Put an end to torture

While the destruction of CIA torture tapes was an act of high arrogance on the part of the agency, the Bush administration must ultimately be held culpable.

The destruction of the tapes, which allegedly included scenes of waterboarding and other harsh interrogation tactics on two al-Qaida operatives, occurred in 2005 but only recently came to light. At least one former CIA agent claims orders to destroy the tapes came directly from the White House, perhaps even from President Bush himself.

Whether that is true, this administration clearly has been guilty of ignoring U.S. and international law against torture, the specific ban on torture approved by Congress and even the advice of experts within the military and the intelligence community against using torture during interrogations. To avoid these prohibitions, the administration has established secret prisons in willing host nations, ordered rendition -- a polite word for kidnapping -- of suspects and, apparently, approved the destruction of evidence of torture by CIA agents.

This administration has elicited legal opinions from a compliant Justice Department -- specifically from former Attorney General Alberto Gonzales -- to redefine torture and skirt the bans. While those opinions, now discounted, were designed to provide legal cover, the CIA now finds itself under fire for both its tactics and for destroying the evidence.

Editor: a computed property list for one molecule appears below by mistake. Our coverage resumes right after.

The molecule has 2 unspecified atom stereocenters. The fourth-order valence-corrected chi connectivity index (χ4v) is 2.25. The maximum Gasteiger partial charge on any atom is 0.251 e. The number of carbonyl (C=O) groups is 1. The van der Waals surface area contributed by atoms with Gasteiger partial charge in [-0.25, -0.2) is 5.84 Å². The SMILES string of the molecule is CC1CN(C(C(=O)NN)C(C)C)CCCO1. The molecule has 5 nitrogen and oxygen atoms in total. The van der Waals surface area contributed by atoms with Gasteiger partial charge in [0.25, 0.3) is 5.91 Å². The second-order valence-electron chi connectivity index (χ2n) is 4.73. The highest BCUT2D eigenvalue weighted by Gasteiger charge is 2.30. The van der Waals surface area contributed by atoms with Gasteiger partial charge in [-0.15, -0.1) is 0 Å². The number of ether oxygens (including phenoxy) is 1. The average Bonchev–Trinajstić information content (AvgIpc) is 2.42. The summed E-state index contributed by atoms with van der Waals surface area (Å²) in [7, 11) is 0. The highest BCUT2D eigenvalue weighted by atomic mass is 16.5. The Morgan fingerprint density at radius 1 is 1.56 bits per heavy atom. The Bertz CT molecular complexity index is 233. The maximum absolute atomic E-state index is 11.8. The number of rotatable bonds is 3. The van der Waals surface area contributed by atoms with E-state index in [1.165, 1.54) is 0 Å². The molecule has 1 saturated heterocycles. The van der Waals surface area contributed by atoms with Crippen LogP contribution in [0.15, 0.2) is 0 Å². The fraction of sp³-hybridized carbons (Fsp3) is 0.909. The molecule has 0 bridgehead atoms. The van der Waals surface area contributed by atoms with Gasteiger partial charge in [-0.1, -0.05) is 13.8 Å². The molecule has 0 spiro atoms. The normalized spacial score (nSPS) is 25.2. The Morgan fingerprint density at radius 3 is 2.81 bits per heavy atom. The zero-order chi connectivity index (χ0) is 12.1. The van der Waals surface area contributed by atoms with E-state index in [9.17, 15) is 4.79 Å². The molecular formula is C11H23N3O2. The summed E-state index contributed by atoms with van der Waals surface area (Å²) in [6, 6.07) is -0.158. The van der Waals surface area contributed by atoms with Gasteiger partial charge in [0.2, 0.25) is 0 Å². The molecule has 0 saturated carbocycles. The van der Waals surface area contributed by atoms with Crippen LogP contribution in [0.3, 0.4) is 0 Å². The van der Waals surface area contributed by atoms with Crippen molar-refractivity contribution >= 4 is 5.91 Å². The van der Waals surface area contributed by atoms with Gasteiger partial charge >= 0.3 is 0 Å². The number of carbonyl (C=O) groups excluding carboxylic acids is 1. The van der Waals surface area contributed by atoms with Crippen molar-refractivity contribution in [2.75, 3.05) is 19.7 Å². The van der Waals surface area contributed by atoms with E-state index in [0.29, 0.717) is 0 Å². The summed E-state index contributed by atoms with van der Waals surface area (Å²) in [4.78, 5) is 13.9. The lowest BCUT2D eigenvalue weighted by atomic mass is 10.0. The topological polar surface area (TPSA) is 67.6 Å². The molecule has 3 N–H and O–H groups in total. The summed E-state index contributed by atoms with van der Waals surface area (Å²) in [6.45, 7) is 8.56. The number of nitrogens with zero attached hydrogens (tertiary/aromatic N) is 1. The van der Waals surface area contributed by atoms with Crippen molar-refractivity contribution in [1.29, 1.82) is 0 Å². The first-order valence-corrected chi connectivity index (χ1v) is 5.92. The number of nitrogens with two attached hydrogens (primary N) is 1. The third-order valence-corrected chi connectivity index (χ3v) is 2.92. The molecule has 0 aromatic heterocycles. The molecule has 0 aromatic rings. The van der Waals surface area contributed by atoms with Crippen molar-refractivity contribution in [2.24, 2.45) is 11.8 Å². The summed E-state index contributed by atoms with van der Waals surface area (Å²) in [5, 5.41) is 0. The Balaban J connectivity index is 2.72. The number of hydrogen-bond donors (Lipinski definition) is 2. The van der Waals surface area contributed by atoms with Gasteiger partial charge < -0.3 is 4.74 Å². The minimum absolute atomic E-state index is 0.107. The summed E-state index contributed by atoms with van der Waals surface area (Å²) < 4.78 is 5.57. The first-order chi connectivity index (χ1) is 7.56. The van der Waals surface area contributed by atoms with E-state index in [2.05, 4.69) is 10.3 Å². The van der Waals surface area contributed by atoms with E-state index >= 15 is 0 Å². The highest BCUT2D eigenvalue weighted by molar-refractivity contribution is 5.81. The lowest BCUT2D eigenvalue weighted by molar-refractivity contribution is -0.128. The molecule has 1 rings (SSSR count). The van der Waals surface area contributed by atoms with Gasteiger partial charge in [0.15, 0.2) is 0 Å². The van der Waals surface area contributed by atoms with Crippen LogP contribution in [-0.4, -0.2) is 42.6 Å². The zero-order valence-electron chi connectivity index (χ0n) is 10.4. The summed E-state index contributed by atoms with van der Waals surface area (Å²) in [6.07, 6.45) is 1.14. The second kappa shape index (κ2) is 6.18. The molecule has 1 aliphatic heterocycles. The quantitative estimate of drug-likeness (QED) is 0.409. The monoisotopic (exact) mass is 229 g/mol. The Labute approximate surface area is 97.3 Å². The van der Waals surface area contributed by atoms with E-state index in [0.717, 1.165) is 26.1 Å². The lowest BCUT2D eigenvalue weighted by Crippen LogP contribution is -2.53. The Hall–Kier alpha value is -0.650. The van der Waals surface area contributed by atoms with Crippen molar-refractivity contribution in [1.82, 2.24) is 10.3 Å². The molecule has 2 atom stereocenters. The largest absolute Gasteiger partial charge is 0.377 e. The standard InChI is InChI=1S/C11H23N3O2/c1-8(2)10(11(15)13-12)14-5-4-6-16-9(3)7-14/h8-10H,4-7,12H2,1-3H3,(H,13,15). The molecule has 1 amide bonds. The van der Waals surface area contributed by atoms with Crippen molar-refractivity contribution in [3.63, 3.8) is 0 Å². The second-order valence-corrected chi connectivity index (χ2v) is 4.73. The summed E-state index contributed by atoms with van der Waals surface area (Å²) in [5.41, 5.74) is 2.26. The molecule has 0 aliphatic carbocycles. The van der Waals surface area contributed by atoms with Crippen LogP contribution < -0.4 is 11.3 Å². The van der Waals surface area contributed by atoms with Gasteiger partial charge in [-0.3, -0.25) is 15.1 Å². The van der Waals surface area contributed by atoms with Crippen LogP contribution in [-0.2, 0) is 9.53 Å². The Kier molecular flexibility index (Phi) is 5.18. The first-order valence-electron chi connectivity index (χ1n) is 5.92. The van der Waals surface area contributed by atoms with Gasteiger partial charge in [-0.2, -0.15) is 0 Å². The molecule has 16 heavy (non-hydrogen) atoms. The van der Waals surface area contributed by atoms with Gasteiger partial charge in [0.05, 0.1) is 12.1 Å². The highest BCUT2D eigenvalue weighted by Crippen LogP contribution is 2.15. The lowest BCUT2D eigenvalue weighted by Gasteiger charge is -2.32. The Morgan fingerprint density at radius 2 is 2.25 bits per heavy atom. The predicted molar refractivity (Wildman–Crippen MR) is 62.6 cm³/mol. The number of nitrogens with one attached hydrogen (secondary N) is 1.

Federal judges will have to determine whether orders against torture and discarding evidence applied when the torture occurred in the clandestine network of overseas prisons. But the idea that the CIA might offer the defense that torture doesn't count if it's off the books is too gruesome to contemplate.

Meanwhile, Congress is considering a measure requiring that all agencies, including the CIA, comply with the Army Field Manual's standards regarding interrogation and its ban on torture. The question is, why is this legislation necessary? Hasn't Congress already made it clear that torture is unacceptable?

The destruction of the torture tapes demands an official independent investigation, outside of the Justice Department. The nation deserves to know who advocated the torture of prisoners and who approved destruction of the evidence.

But the damage is done. Agents of the U.S. government have engaged in interrogation techniques that, for decades, have been universally recognized as torture. And government officials have gone to great lengths to cover that up and concoct a legal justification for those involved.

The damage to U.S. prestige -- not just from this one incident, but also from Guantanamo, from Abu Ghraib, from the network of secret prisons -- is incalculable. And the potential that U.S. prisoners now will be subjected to the same mistreatment has risen substantially.

We hope Congress has the will to conduct a thorough investigation of the destruction of the tapes. Those responsible at all levels should be held accountable.